Developed by an Australian biotech company Imugene, the overall engineering of the treatment can be credited to US cancer expert Professor Yuman Fong.
After cancer became one of the most dreaded diseases in the world, a few scientists, led by Professor Fong, developed a virus which causes common cold, and turned it into a treatment alternative.
Speaking on how he stumbled upon the idea of mixing cowpox, Professor Fong said:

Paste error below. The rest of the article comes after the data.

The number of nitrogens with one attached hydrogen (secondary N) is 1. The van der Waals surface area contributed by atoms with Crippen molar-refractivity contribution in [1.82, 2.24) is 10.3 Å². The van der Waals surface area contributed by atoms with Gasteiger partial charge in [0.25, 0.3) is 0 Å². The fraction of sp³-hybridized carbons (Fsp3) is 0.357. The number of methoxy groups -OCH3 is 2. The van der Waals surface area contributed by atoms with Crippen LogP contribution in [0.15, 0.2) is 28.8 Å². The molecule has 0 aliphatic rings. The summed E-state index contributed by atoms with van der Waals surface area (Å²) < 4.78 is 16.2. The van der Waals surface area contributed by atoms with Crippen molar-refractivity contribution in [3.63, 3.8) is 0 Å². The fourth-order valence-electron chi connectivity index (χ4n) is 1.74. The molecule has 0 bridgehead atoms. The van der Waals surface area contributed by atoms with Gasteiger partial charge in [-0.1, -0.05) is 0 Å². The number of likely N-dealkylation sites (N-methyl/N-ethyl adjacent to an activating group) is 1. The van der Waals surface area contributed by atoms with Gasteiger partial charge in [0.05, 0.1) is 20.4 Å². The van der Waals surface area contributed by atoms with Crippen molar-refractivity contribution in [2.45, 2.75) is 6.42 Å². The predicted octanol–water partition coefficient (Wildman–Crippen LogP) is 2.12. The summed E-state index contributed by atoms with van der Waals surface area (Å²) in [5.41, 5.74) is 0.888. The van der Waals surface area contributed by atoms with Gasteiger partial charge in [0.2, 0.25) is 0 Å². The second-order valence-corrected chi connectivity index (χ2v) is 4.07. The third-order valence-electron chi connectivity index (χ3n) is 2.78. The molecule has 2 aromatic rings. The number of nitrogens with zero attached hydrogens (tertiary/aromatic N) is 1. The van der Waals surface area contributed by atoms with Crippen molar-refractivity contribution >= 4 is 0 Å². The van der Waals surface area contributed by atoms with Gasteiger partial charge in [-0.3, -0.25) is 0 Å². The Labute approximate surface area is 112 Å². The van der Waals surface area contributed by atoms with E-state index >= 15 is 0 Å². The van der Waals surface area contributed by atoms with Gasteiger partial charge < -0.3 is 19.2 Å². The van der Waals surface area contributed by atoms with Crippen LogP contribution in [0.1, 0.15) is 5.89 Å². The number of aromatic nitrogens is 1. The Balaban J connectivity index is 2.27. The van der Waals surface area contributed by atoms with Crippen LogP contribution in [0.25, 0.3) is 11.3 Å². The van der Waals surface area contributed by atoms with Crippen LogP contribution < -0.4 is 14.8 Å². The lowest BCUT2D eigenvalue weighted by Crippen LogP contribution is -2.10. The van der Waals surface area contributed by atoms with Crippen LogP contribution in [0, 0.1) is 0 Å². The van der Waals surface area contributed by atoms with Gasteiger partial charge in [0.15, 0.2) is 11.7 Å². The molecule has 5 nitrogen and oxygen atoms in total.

There was evidence that viruses could kill cancer from the early 1900s when people vaccinated against rabies had their cancer disappear, they went into remission. The problem was if you made the virus toxic enough to kill cancer you were worried it would also kill man.
To get rid of this dilemma, Professor Fong started using cowpox - a harmless virus, which could be effectively used to treat smallpox 200 years ago.
Further, the virus is expected to infect the cancer cells and make them explode. This in turn can send signals to our immune system alerting it about the growth of other cancerous cells, prompting the diseased cells to be killed.
Even though the effect of this virus is yet to be tested to perfection, scientists have shown faith in this trial.